Huawei hits back at US charges
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China-based telecoms equipment maker Huawei has condemned alleged spying on its networks by the US National Security Agency, reportedly part of wider efforts to spy on Chinese politicians and firms.

"If the actions in the report are true, Huawei condemns such activities that invaded and infiltrated into our internal corporate network and monitored our communications," Huawei said in a statement.

Huawei staunchly defended its security record across the 145 countries it sucessfully operates in, and called on global technology companies to join forces against spying.

"It's time for responsible peers to come together and develop standards and best practices that will ensure we raise the bar to make it more challenging for those who would perpetrate cyber mischief to do so," William Plummer, vice-president for external affairs at Huawei USA, told the Financial Times.

The response comes after reports by the New York Times and the German magazine Der Spiegel based on documents leaked by former NSA contractor Edward Snowden that the agency had monitored Huawei executives' communications.

The spying was part of a major attempt by the intelligence agency to spy on the Chinese government and companies. The NSA targeted former Chinese president Hu Jintao, the Chinese trade ministry, banks and telecom firms, according to the documents.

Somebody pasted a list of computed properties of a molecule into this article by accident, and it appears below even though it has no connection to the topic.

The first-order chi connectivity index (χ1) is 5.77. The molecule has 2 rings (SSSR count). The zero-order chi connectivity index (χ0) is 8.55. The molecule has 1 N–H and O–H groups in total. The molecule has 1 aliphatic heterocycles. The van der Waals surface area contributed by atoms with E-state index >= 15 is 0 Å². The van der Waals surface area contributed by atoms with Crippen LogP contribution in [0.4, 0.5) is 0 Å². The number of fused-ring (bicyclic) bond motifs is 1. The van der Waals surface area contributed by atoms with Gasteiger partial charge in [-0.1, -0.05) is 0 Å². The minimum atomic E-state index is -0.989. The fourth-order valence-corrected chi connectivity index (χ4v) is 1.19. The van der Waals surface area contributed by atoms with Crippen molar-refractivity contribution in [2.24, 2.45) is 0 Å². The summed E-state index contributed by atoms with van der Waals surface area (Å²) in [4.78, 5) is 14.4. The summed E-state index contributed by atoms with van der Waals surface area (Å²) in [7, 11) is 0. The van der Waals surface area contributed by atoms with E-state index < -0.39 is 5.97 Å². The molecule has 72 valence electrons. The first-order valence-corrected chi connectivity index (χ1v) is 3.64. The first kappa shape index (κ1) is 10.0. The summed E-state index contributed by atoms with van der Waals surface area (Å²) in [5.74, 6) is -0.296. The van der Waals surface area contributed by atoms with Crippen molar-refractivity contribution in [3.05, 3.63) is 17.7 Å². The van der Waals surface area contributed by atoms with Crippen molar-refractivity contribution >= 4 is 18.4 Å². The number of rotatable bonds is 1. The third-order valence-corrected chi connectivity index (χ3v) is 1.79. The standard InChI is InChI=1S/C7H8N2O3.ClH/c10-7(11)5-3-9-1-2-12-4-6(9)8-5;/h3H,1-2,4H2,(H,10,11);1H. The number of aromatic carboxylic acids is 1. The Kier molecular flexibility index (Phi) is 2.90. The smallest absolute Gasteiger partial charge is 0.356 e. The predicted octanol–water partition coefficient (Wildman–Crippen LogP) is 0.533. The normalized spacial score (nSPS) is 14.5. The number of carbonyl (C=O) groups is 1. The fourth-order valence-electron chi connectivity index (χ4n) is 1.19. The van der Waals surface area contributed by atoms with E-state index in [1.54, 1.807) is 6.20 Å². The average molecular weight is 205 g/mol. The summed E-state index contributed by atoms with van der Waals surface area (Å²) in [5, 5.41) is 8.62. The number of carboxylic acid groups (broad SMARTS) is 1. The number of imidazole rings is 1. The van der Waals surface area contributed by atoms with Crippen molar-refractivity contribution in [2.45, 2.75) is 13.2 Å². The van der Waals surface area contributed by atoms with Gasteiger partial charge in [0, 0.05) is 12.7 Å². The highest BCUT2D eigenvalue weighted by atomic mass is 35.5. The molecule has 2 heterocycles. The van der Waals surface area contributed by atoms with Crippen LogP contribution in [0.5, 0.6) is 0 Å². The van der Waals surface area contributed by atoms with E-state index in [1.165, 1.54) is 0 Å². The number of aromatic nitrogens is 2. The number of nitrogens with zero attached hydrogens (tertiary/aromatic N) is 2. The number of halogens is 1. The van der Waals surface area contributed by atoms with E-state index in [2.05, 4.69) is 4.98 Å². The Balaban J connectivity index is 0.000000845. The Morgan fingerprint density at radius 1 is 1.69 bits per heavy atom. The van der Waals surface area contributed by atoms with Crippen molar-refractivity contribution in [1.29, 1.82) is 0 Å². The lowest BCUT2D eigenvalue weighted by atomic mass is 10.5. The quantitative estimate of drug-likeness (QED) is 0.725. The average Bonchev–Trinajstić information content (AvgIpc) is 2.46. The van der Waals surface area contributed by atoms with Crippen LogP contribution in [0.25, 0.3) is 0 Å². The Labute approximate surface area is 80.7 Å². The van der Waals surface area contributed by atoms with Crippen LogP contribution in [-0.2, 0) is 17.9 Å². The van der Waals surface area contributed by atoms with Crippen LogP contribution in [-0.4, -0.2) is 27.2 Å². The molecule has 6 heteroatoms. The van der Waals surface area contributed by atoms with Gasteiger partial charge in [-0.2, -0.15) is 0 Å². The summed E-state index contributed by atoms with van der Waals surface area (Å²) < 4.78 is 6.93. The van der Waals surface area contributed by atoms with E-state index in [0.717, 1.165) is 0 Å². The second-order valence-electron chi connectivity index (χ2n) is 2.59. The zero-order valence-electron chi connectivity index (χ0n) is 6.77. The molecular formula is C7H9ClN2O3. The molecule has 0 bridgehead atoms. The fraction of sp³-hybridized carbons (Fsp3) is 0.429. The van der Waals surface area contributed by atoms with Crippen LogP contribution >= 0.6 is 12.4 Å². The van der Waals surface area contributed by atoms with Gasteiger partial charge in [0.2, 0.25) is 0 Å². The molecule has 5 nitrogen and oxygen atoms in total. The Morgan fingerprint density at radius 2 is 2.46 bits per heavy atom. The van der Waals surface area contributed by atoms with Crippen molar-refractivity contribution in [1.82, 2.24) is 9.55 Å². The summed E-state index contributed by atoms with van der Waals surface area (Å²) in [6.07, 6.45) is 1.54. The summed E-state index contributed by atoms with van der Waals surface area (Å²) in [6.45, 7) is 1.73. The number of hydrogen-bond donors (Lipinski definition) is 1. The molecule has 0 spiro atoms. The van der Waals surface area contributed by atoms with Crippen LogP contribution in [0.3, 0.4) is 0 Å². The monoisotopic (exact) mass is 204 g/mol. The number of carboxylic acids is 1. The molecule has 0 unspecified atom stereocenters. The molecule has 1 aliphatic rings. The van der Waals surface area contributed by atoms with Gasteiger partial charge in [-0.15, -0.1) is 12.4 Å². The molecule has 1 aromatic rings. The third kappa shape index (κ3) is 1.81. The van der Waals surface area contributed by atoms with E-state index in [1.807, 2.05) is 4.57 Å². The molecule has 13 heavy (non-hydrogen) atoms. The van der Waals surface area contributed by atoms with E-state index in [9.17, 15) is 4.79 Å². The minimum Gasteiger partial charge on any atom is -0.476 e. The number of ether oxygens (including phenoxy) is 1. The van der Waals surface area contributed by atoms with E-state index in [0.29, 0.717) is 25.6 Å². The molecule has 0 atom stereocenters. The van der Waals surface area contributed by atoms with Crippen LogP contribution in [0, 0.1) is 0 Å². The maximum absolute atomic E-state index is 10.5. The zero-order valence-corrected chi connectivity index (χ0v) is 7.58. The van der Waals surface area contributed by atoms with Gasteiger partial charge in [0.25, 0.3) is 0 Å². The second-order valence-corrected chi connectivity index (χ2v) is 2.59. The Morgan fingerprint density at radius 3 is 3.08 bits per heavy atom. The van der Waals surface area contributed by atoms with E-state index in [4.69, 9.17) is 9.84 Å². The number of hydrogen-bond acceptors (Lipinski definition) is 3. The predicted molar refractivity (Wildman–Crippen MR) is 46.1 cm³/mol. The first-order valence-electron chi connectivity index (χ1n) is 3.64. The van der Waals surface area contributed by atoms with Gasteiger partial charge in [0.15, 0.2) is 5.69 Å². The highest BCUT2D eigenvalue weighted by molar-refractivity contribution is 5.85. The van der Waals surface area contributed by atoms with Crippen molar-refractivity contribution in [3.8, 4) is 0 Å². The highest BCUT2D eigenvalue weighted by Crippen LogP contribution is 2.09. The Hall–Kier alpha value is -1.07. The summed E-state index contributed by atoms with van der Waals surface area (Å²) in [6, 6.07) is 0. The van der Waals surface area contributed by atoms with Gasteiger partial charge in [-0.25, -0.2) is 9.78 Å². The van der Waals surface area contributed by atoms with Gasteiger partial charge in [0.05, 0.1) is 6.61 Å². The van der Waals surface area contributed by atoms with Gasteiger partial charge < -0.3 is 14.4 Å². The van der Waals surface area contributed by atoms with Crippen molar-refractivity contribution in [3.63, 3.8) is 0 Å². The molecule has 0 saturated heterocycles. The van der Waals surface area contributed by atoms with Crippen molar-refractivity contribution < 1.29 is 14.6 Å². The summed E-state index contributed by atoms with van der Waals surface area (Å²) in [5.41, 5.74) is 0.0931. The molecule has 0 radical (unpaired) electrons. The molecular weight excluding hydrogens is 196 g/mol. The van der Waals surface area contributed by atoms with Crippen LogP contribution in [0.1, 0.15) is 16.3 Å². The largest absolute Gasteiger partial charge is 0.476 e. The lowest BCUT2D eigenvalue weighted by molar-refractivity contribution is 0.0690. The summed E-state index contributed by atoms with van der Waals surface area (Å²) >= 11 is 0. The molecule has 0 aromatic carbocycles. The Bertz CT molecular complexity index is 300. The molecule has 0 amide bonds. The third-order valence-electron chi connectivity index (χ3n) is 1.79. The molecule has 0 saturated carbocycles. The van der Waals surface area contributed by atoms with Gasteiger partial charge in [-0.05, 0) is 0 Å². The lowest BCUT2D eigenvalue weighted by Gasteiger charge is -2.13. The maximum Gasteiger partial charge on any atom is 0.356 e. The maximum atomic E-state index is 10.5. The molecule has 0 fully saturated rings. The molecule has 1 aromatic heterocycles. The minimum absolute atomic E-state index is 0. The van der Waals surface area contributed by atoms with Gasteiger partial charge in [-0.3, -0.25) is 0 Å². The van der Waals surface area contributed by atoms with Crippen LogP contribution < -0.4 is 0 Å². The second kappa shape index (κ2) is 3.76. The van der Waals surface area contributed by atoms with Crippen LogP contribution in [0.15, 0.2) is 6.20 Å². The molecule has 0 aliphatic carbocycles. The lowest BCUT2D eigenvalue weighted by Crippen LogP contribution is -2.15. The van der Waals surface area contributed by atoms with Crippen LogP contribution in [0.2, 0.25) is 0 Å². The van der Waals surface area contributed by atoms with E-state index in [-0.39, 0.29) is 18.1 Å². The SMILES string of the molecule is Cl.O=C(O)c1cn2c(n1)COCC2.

Huawei's growth to become the second largest network equipment supplier in the world has prompted the NSA to make it a special target. The company currently generates $38.6bn (€28bn, £23.4bn) in annual revenues and employs 150,000 people across the globe.

At the beginning of 2009, the NSA began an extensive operation, referred to internally as "Shotgiant," against the company, Der Spiegel reports. A special unit with the NSA succeeded in infiltrating Huwaei's network and collecting a list of 1,400 customers as well as internal documents of the company, according to the magazine.

Calls for Reforms

The Obama administration has been criticised for its surveillance practices, following revelations by whistleblower Snowden, who revealed the NSA's bulk collection of phone records and internet activity across the globe.

The government was forced to introduce reforms following revelations that the agency's targets included prominent figures such as German Chancellor Angela Merkel and Brazilian President Dilma Rousseff.

US tech giants including Google, Facebook and Apple were also not happy with the NSA spying.

Earlier, Facebook CEO Mark Zuckerberg called Obama personally to voice his displeasure over the pace of NSA reforms.

Subsequently, Obama met the tech CEOs and reassured that his government is committed to protecting the people's privacy.

He had earlier asked the US Justice Department and the intelligence community to develop a new system of domestic phone data collection. They are expected to report back before 28 March.